Stay up to date with notifications from The Independent

Notifications can be managed in browser preferences.

Petula Clark ‘in disbelief’ at Nashville bomber who played ‘Downtown’ ahead of explosion

Sixties hit played from a recreational vehicle that exploded on Christmas Day

Adam White
Wednesday 30 December 2020 07:27 GMT
Comments
Police camera captures moment of Nashville blast

Petula Clark has expressed her shock after her hit song “Downtown” was played aloud from a car that exploded in Nashville on Christmas Day.

On 25 December, a recreational vehicle rigged with explosives blew up in downtown Nashville, leaving as many as 40 buildings damaged.

Before the blast, a recording played from the vehicle warning those nearby that an explosion was imminent, along with a ticking countdown clock that was spliced into Clark’s 1964 hit “Downtown”.

Writing on her official Facebook page, Clark said she was in “shock and disbelief” after hearing the track was a part of the incident.

“I love Nashville and its people,” Clark wrote. “Why this violent act – leaving behind it such devastation? ... I was told that the music in the background of that strange announcement was me singing ‘Downtown’! Of all the thousands of songs – why this one?”

Clark continued: “Of course, the opening lyric is ‘When you’re alone and life is making you lonely you can always go downtown’. But millions of people all over the world have been uplifted by this joyful song. Perhaps you can read something else into these words – depending on your state of mind. It’s possible.”

Clark concluded by writing that she wished to “wrap [her] arms around Nashville”.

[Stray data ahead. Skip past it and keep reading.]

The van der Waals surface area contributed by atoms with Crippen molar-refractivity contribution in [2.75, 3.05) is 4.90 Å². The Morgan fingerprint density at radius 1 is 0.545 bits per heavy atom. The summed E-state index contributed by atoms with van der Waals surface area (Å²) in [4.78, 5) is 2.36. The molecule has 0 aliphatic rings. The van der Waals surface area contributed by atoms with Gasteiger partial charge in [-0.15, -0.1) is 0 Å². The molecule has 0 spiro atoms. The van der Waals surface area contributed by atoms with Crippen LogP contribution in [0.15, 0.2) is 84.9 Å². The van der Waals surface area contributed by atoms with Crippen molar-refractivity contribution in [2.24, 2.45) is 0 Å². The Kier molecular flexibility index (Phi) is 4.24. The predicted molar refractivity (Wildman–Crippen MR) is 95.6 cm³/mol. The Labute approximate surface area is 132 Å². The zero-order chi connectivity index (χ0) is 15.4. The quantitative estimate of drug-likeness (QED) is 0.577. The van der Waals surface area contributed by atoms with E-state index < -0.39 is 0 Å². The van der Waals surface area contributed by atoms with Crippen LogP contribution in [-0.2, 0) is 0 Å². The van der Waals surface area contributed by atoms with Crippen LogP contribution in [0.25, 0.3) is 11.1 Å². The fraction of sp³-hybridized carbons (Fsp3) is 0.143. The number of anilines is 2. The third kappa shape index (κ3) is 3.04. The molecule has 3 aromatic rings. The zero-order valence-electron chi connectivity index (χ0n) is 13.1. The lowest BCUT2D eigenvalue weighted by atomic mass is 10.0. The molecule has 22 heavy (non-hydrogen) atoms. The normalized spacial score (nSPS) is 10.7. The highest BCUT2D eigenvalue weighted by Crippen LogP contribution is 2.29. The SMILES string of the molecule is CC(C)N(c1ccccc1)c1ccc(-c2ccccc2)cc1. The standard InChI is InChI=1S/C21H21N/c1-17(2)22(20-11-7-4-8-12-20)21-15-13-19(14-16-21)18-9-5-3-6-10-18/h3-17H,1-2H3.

Tennessee police have named 63-year-old Anthony Quinn Warner as a “person of interest” in the blast, adding that they believe Warner “perished” in the explosion, which otherwise injured three people.

Petula Clark (Tim P Whitby/Getty/Mark Humphrey/AP)

David Rausch, the director of the Tennessee Bureau of Investigation, told NBC’s Today programme that the “intent” of the incident looked like “more destruction than death”.

Authorities are also investigating claims that Warner was “paranoid” about 5G technology, and that he believed conspiracy theories suggesting it was being used to spy on people.

Amazon Music logo

Enjoy unlimited access to 70 million ad-free songs and podcasts with Amazon Music

Sign up now for a 30-day free trial

Sign up
Amazon Music logo

Enjoy unlimited access to 70 million ad-free songs and podcasts with Amazon Music

Sign up now for a 30-day free trial

Sign up

Clark’s “Downtown” became an international smash in 1964, reaching number two on the UK singles chart, and number one on the US Billboard chart.

Join our commenting forum

Join thought-provoking conversations, follow other Independent readers and see their replies

Comments

Thank you for registering

Please refresh the page or navigate to another page on the site to be automatically logged inPlease refresh your browser to be logged in